The two forces should not be too closely dependent on each other, and have to be able to go in contrasting directions in the future.
Step 4: Make the ‘scenario matrix’ based on the two identified driving forces, and the ‘critical uncertainties’. One force will constitute the X-axis and the other the Y-axis. Every quadrant of the matrix represents one scenario. Develop all 4 scenarios by discussing the following questions:
- What happens in each scenario?
- What policy options are available for each scenario?
- Which interventions are needed to prepare for each scenario?
Request a small task force to do a write-up of each scenario, written in the present tense. It should read like a story imagined from that particular scenario. Request another small task force, or a professional artist to illustrate each scenario. Final outputs are 4 stories of e.g. 500 words each, and 4 illustrations.
Step 5: Reflect on the four scenarios and discuss their implications for the MSP.
A regular scenario planning will last for 2-3 days. The above 3-hour session should be regarded as an introduction only, for situations in which 2-3 days are not available.
We have adopted the concept of ‘driving forces’ (following Global Business Network), where others use a distinction between ‘Drivers’ and ‘Trends’ for the same purpose. In shorter sessions, we found ‘driving forces’ to be adequate and less confusing. Groups tend to have difficulty in, for example, distinguishing between a driver and a trend.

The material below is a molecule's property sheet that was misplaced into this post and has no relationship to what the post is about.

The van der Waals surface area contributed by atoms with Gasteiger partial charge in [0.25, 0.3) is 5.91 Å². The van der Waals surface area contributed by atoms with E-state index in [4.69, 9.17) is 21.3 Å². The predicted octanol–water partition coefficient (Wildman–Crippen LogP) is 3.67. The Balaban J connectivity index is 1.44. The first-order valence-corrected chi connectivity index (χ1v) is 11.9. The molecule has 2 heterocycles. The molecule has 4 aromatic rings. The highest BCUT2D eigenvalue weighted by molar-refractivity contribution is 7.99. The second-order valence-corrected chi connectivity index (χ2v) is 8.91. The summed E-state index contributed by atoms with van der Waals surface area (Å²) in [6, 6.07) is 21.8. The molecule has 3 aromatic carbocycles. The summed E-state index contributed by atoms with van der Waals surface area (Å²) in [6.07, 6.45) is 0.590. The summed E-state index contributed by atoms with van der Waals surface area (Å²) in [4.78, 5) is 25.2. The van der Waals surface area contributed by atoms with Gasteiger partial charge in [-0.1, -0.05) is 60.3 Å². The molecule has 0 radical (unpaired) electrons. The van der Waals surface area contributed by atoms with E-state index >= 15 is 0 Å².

A framework for outside-in thinking. Source: Scearce (2004:13)
Diana Scearce et al (2004) What If: The art of scenario thinking for non-profits. Global Business Network. http://www.monitorinstitute.com/downloads/what-we-think/what-if/What_If.pdf
Shell International’s Global Business Environment (2003). Scenarios: An Explorer’s Guide. Shell International. Available online at www.shell.com/global/future-energy/scenarios/explorers-guide.html.
Adam Kahane (2012) Transformative scenario planning: working together to change the future. San Francisco: Berrett-Koehler. For sale, or excerpt
Drew Erdmann, Bernardo Sichel, and Luk Yeung (2015) Overcoming obstacles to effective scenario planning. McKinsey blog
World Economic Forum (2017) Shaping the Future of Global Food Systems: A Scenarios Analysis. WEF’s System Initiative on Shaping the Future of Food Security and Agriculture/Deloitte Consulting LLP. www.weforum.org/whitepapers/shaping-the-future-of-global-food-systems-a-scenarios-analysis/
Paula Cristina Roque and Paul-Simon Handy (2010) Sudan Scenarios to Strategies Workshop. Institute of Security Studies, South Africa www.issafrica.org/uploads/SudanScenariosStatDec2009.pdf
Forum for the Future (2012) Dairy 2020: Scenarios for a sustainable UK dairy industry. See project site, and click there on the ‘Dairy 2020 Scenarios’ pdf.
Jaïr van der Lijn (2012) Sudan 2012: Scenarios for the future. The Hague: Clingendael Institute/Cordaid/Pax Christi www.clingendael.nl/sites/default/files/20090914_cscp_lijn.pdf